DNA embrace might drive micromachines

Cram enough DNA molecules onto a tiny silicon diving board and the board will bend, a team of researchers in Switzerland has discovered. However, don’t expect the sinuous molecules—strings of chemical subunits, or bases, that spell out the genetic code—to then launch themselves into backflips or half gainers.

Single strands of different DNA sequences (red, blue) dot the cantilever tops. As added strands (green) of red’s complementary DNA find their partners, the cantilever on the left bends a distance, Dx, which is detected with lasers. Fritz et al./Science

Different crowd-pleasing stunts lie in store, says Jürgen Fritz of the University of Basel and IBM’s Zurich Research Laboratory in Rüschlikon. In a study described in the April 14 Science, he and his colleagues show that the board-bending effect may provide a way to use molecular reactions, such as the binding of DNA strands, to power machines only micrometers in size.

Such reaction-driven devices might, for instance, someday autonomously open tiny drug dispensers in the bloodstream when they bind certain biomolecules, says Christoph Gerber of IBM Zurich, a leader of the new study.

“At the moment, to drive machinery you need a power supply,” says Fritz, a biophysicist who has just moved to the Massachusetts Institute of Technology. “Now, this power supply may come from these molecular  interactions.”

“I think it’s a major result,” comments physicist Scott Manalis, who heads the MIT group that Fritz is joining. “What’s amazing is you’re bending an object by a molecular reaction.” Aside from that machine-operating potential, devices using the tiny diving boards, or cantilevers, might more immediately provide an alternative to conventional DNA chips (SN: 3/8/97, p. 144). Bending could indicate pathogens or harmful mutations, researchers say.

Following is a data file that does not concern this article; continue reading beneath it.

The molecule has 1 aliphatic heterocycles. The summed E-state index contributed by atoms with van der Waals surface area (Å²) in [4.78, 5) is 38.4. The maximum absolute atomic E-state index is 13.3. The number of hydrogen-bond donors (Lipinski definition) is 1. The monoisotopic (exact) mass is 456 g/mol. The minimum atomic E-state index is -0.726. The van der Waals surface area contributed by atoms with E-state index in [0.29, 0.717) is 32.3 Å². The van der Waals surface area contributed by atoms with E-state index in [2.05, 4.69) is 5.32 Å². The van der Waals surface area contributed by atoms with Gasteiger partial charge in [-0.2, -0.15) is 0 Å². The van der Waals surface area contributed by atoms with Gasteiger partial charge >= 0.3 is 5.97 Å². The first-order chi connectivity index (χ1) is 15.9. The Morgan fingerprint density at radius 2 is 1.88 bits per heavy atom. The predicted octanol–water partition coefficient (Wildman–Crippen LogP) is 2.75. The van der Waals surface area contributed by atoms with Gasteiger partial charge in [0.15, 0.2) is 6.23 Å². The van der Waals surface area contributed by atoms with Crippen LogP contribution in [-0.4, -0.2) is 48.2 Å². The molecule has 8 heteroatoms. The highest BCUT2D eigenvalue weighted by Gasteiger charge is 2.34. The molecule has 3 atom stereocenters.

In their experiments, Fritz and his coworkers demonstrated the extreme sensitivity of a cantilever apparatus by showing that it discriminated between two 12-base strands of DNA differing only in the identity of one chemical base.

“It is pretty remarkable to get this sensitivity with a micromechanical device,” comments Calvin F. Quate of Stanford University. “It says a lot for the future of micromechanics.” In cells, DNA usually consists of two intertwined helical strands. Of the four DNA bases, known by the letters A, T, G, and C, an A on one strand always links with T on the other strand, and G always pairs with C. Two complementary single strands of DNA bind spontaneously and tightly when brought together.

To harness that reaction, the Swiss team used pairs of cantilevers, each 1 micrometer thick, 500 µm long, and coated on top with gold. Sulfur-containing molecules attached to the ends of single DNA strands bind to gold, so the researchers could create a forest of some 10 billion identical DNA pieces per cantilever. Each platform was planted with strands having a different sequence of bases.

Placing the cantilevers inside a fluid-filled box slightly larger than a sugar cube, the researchers added DNA that was complementary to the strands on one cantilever. As the new DNA joined the forest, it increased the crowding. This stretched the top cantilever surface—but not the bottom—causing the platform to bend, the scientists suspect. Because the added DNA didn’t bind to the strands on the other cantilever, that strip didn’t curve until its complementary DNA was provided.

Bending also took place in an experiment in which two proteins that interlock replaced the pairs of complementary DNA, the team reports.

More Stories from Science News on Tech